Dance floors tend to be sweaty places for a reason. All of those shimmies and shakes burn energy like you wouldn’t believe—and come with many other surprising health benefits, too.
When you cut a rug, you can expend more than 300 calories every half-hour, according to a report from the University of Brighton in the UK. That meets or exceeds the amount of energy you burn during an easy run or swim, the report shows. Even relatively tame forms of dance burn about the same number of calories as cycling.
Dancing demands a lot of energy output because it involves “movement in all directions,” says Nick Smeeton, a principal lecturer at the University of Brighton and coauthor of that report. While running, swimming and other propulsive forms of physical activity use rhythm and momentum to keep you moving, “there is a lot of accelerating and decelerating in dancing, which the body is less able to do in an energy efficient way,” Smeeton says.
If running is like driving on a freeway, dancing is more like motoring through a busy city, he says. All of that starting, stopping and changing directions burns a ton of fuel even though you’re not covering a lot of ground.
Of course, the amount of energy you expend has a lot to do with how hard you’re pushing yourself. A gentle two-step isn’t going to measure up to an intense, hilly run. But torching calories isn’t the only upside to dancing. Just as trail running and hiking better engage your lower-body joints and muscles than straight-ahead, level-ground locomotion, the up-and-down and side-to-side movements of dance may likewise activate and train many of your body’s little support muscles and tendons.
Like other forms of cardio exercise, dancing also seems to have mood and mind benefits. A 2007 study found that hip hop dancing improved energy, buoyed mood and lowered stress in ways similar to aerobic exercise.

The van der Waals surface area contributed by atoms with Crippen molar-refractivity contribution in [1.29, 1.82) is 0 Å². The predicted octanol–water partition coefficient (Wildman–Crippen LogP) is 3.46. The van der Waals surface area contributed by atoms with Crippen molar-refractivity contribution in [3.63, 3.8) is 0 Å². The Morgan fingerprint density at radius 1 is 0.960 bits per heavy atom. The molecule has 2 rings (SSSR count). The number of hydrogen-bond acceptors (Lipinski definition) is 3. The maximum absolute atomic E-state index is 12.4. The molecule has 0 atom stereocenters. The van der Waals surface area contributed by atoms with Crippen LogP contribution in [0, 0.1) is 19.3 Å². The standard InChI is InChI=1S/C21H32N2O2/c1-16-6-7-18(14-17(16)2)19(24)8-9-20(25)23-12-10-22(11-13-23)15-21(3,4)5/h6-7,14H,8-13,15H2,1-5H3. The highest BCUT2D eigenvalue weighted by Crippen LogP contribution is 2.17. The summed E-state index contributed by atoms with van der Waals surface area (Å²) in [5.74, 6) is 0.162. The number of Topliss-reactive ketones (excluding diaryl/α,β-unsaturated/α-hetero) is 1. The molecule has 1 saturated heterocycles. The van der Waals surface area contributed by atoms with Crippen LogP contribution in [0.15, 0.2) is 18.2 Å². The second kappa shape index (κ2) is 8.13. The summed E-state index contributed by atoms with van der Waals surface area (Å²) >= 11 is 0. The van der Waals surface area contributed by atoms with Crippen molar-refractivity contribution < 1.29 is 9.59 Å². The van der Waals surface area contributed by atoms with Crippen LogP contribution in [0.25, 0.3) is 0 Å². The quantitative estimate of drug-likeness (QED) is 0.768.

A more recent study, published earlier this year in Frontiers in Aging Neuroscience, linked dancing to improved “white matter” integrity in the brains of older adults. Your brain’s white matter can be thought of as its connective tissue. That tissue tends to break down gradually as we age, which leads to a loss of processing speed and the thinking and memory problems that arise later in life, says Agnieszka Burzynska, an assistant professor of neuroscience at Colorado State University and that study’s first author.
Burzynska and her colleagues looked at white matter changes among older adults engaged in regular walking, stretching or dancing programs. White matter integrity declined among the walkers and stretchers, but improved among those who danced three days a week for six months. “We saw this benefit in one area of the brain, not everywhere, and our findings are preliminary,” she says. But the early results are promising.
The psychological benefits are also impressive. For decades, some therapists have prescribed dancing as an effective therapy for those who suffer from social anxiety or fear of public speaking. The idea: if you can loosen up enough to boogie in front of strangers, you’re a lot less likely to feel self-conscious when hanging out or speaking in front of an audience. Research dating back to the 1980s supports the idea that dancing can curb anxiety.
Dancing also seems to encourage social bonding and what psychologists call “self-other merging.” Like chatting with a stranger and finding out you both attended the same school or grew up in the same neighborhood, moving and grooving in rhythm with others lights up brain pathways that blur the barriers your mind erects between yourself and a stranger, and so helps you feel a sense of connection and sameness, suggests a study from the University of Oxford.
Finally, the touch aspect of dancing with a partner may offer some special perks. Touch is the first sense that emerges during infancy, and the more experts examine the benefits of massage, holding hands and other forms of human-to-human physical contact, the more they find that touching improves well-being and reduces stress and anxiety. Basically, dancing with someone else is like exercise and a hug rolled together.
Put all this together, and it’s clear we could all use more samba, salsa or boot scootin’ in our lives.
Author: Markham Heid